They are one of the few builders who didn't bond, IIRC.
Jus sayin.
Virtually no European boats as built are bonded.

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Old 17-05-2012, 05:35   #23
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Re: Bonding,Zincs

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Originally Posted by casual View Post
Thanks againg,Do all the bonding wires from the thru hulls link from thru hull to thru hull and then the last link continue to the zinc or does each thru hul have a seperate wire running to the zinc.Seems as though I,am finding shortl wires here and there in the bilge.I,also found 1 red wire connected to the zinc,probably ran out of black short piece ging nowhere.I,read some where that bonding should be to the engin.AmI,dreaming.Thanks

I just don't under what the hull zinc is for and why you would bond your thoughs to it. That just sets up a dissimlar metal loop. But guess once the zinc is gone all the though hulls would be at the same potential, which is the only reason to do it.

My last boat had the though holes bonded. All that did was allow a current that took out one of them. If you bond the the connections have to be kept in good condition.

Personally I wouldn't bond. But since it was that way to start I understand why you believe you should redo the same way. But would the different color wires etc I would say some owner did this not the builder.

IF you decide to bond the though fittings DON'T connect the loop to anything else, including the engine. You aren't trying to make a ground circuit just to keep all the fittings at the same potential so they don't have a circuit. The though fittings should only be connected to each other.
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Old 17-05-2012, 08:40   #24
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Re: Bonding,Zincs

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Originally Posted by funjohnson View Post
Here is Westmarine's article about bonding (click here)

In an increasing number of marinas, there are substantial DC electric currents running through the water.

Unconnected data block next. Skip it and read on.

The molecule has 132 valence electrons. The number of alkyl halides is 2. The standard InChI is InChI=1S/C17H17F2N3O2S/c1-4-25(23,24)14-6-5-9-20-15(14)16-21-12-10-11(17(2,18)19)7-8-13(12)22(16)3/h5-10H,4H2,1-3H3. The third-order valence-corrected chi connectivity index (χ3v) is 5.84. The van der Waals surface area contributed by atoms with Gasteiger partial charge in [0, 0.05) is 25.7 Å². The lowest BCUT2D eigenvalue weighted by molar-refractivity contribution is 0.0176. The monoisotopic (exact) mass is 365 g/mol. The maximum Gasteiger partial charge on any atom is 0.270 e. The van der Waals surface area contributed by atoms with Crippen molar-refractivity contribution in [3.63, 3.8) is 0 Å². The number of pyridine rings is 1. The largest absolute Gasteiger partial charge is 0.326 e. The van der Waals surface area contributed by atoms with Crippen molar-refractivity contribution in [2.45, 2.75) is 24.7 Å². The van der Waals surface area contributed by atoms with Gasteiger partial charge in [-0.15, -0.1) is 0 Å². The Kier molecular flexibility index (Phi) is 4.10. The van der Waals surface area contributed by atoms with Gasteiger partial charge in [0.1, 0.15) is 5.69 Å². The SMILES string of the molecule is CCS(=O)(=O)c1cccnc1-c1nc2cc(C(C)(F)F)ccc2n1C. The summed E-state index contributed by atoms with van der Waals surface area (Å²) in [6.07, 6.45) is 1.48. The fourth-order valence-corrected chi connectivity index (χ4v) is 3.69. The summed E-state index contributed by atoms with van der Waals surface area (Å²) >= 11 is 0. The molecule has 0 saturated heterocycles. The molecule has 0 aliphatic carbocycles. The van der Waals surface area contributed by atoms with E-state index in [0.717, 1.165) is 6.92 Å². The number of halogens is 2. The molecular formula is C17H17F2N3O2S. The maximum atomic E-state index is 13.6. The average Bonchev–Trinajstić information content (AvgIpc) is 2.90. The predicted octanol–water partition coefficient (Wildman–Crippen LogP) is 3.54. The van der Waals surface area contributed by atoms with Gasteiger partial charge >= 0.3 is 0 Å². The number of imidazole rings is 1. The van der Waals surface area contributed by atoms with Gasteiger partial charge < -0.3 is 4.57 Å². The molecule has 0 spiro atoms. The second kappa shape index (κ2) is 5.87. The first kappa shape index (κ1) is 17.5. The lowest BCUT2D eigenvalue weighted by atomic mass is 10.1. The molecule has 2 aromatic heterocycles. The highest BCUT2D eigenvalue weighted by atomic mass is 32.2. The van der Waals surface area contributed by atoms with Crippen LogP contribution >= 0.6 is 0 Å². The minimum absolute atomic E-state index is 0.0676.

Boy, I'd like to see the data backing this little gem up.
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Old 17-05-2012, 10:53   #25
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Re: Bonding,Zincs

I,have lived with sailboats for 35 years without bonding,why did I,have to buy one that was,even got struck by lighting once not bonded,no damage other than electronics and a transmission bearing,If I,skip all the bonds and just bond the shaft lod and rudder which has been reccomend am I,helping or hurting.
Thanks
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Old 17-05-2012, 11:21   #26
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Re: Bonding,Zincs

Some say bonding completes the circuit creating the issue. Some say not. If you boat had no issues why not do exactly what it had before?
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Old 17-05-2012, 13:30   #27
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Re: Bonding,Zincs

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Originally Posted by delmarrey View Post
The problem arises when one has different metals in contact with each other under water. e.g. bronze prop/SS prop shaft. This is why shaft zinks are so important.
This is my way of doing it also. Bronze by itself,...ok. Bronze prop on SS shaft...zinc it. Now...If you're in a hot harbor...the math changes. But it's a better idea to see who has that Sears, $12. battery charger. Usually the boat down a few with the blue tarps on it.
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Old 17-05-2012, 14:31   #28
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Re: Bonding,Zincs

Here's some more good info>>>> Bonding and Corrosion
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Old 17-05-2012, 14:50   #29
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Re: Bonding,Zincs

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Here's some more good info>>>> Bonding and Corrosion
This indeed very well written - thanks.

Calder says more-less the same thing, but I can sense he is a bit more pro-bonding. If one leaves lightning protection out of it (some advocate grounding your thruhulls to the mast to eliminate a possibility of side-bolts when thunder hits, which could blow your thruhull, but I think this may be a bit of an overkill) then there is no reason to bond thruhulls. But engine, mast and keel are a bit more complicated. Engine is DC- -negative in any case. It would be best to electrically isolate it from the shaft and prop, which is not that hard. Then there is a mast and keel (if not encapsulated). These are most complicated. I think WestMarine piece had it well described.

rafal